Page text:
Is it a good idea to invest in floater funds at this juncture?

Take a glance at what are floater funds and why to invest in them.

March 09, 2021 1:53 IST | India Infoline News Service
Debt fund flows have been quite erratic in FY21. That is not surprising considering most of the flows into debt funds are either from HNIs or institutions. Flows in and out of debt funds synchronize with cash flow surpluses and the cash flows needs like advance tax payments. However, within the overall category of debt funds, there is one category of Floater Funds that attracted genuine buying interest in FY21.

Data Source: AMFI

A quick glance at the above chart shows that AUM of Floater Funds doubled between April 2020 and January 2021 from Rs31,615cr to Rs62,638cr. Now AUM can come from fresh flows or from capital appreciation. If you look at the monthly flow chart, out of Rs31,023cr AUM accretion in floater funds, Rs27,235cr (88%) of AUM accretion is explained by fresh flows. That shows, there is a genuine buying interest building in floater funds, although the AUM base may still be relatively low. But first, what are floater funds?

What are floater funds and why invest in them?

No prizes for guessing, but floater funds or floating rate funds invest at least 65% in floating rate bonds. Such bonds may be issued by central and state governments or by corporates. These are typically variable rate instruments linked to the Mumbai Interbank Offer Rate (MIBOR), which is the benchmark for such floating rate bonds.

One problem that these funds do face is illiquidity. For example, liquid corporate floating-rate bonds are few and far between. Hence most of the floating rate funds are predominantly invested in AAA rated government bonds carrying a floating rate of interest. Secondly, due to limited supply, most floating rate funds also apply a proxy derivative strategy. They buy fixed rate bonds and use Overnight Index Swap (OIS) to hedge interest rate risks.

How floating rate funds performed in India?

The table below captures how the floating rate funds in India performed over last 1-year, 3-years and 5-years. For simplicity, we have used Direct Plans instead of Regular Plans.

Scheme Name Return 1 Year (%) Direct Return 3 Year (%) Direct Return 5 Year (%) Direct Daily AUM (Rs. Cr.)
ICICI Pru Floating Interest 8.81 8.66 8.66 13,745
Nippon India Floating Rate 8.62 8.69 8.35 13,402
Kotak Floating Rate Fund 8.41 N.A.  N.A. 4,317
HDFC Floating Rate Debt 8.07 8.17 8.06 16,941
UTI Floater Fund 7.07 N.A. N.A. 2,597
Aditya Birla Floating Rate 7.02 7.98 8.17 11,362
Franklin India Floating Rate 5.47 7.07 6.94 319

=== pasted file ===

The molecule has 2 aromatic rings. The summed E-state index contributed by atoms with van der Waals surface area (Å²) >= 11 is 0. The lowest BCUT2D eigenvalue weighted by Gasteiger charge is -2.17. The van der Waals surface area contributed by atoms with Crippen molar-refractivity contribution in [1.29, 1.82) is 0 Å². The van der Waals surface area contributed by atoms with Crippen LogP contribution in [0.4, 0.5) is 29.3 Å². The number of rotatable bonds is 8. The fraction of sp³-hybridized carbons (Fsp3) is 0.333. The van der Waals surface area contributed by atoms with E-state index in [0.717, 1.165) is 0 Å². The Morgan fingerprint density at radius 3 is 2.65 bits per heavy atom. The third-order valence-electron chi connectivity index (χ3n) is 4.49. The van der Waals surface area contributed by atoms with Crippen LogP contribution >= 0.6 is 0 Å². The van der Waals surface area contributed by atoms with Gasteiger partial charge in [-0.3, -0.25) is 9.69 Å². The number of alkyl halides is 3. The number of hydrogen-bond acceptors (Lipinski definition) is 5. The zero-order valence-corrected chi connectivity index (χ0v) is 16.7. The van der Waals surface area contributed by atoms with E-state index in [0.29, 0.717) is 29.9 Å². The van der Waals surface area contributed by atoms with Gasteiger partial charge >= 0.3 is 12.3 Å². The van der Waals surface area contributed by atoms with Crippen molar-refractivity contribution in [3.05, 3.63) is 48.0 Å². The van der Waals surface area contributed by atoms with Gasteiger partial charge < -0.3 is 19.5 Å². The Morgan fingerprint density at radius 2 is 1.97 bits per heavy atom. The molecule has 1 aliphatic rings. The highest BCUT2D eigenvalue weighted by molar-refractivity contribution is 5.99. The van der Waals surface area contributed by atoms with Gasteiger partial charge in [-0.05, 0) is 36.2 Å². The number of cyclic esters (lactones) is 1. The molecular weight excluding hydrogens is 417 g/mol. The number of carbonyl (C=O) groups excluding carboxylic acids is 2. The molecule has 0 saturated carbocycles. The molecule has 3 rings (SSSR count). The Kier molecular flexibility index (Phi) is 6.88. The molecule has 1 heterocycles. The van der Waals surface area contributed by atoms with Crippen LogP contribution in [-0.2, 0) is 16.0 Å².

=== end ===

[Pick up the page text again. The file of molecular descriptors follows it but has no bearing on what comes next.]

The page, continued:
Data Source: AMFI

The average return on floating rate funds is between 7.5-8%. The returns of most of the above funds have bene relatively steady irrespective of whether you consider 1 year returns or 3 year returns or 5-year returns. Why does this stability of returns come about?

This is largely due to the fact that the yields on these floating rate funds vary with the changes in the rates in the market. Typically, the floating rate funds go up as the market yields go up and vice versa. Since the fund yields are in sync with the market yields, in most cases, there is no justification for the prices to make any adjustment. Since the choice of instruments is limited, most of the larger funds have a broadly similar portfolio. That explains the consistency in returns and yields across time periods in floating rate funds.

Are floating rate funds a good investment idea now?

Obviously, floating rate funds can give good returns only when interest rates move up or when interesting rates are expected to move up. That is when bond yields move up and that is what is happening currently. Here is why there is a case for floater funds.

a) Repo rates in India are currently at historic lows. While RBI, has held on to its accommodative stance, it is not clear how much longer they can hold rates low if growth and inflation pick up in a big way in the coming quarters.

b) One of the reasons for the fall in yields during the pandemic was surplus liquidity. With growth coming back, the government may look to unwind some of its fiscal and monetary largesse and that could tighten bond yields due to a liquidity shortfall.

c) Lastly, bond yields are going up across the world with the US bond yields up more than 1.5X in the last few months. That could coax the RBI to hike repo rates to make real rates competitive for global investors. That could boost returns on floater funds.

For retail investors, this product can be relatively complex. Also, the kind of returns of 7.5%-8% is something investors can earn even on short duration funds, so there is no additional advantage in floater funds. Also, with the government having a huge borrowing program, bond yields are unlikely to go too high. At best, floating rate funds can be a small allocation for investors within the overall debt allocation.

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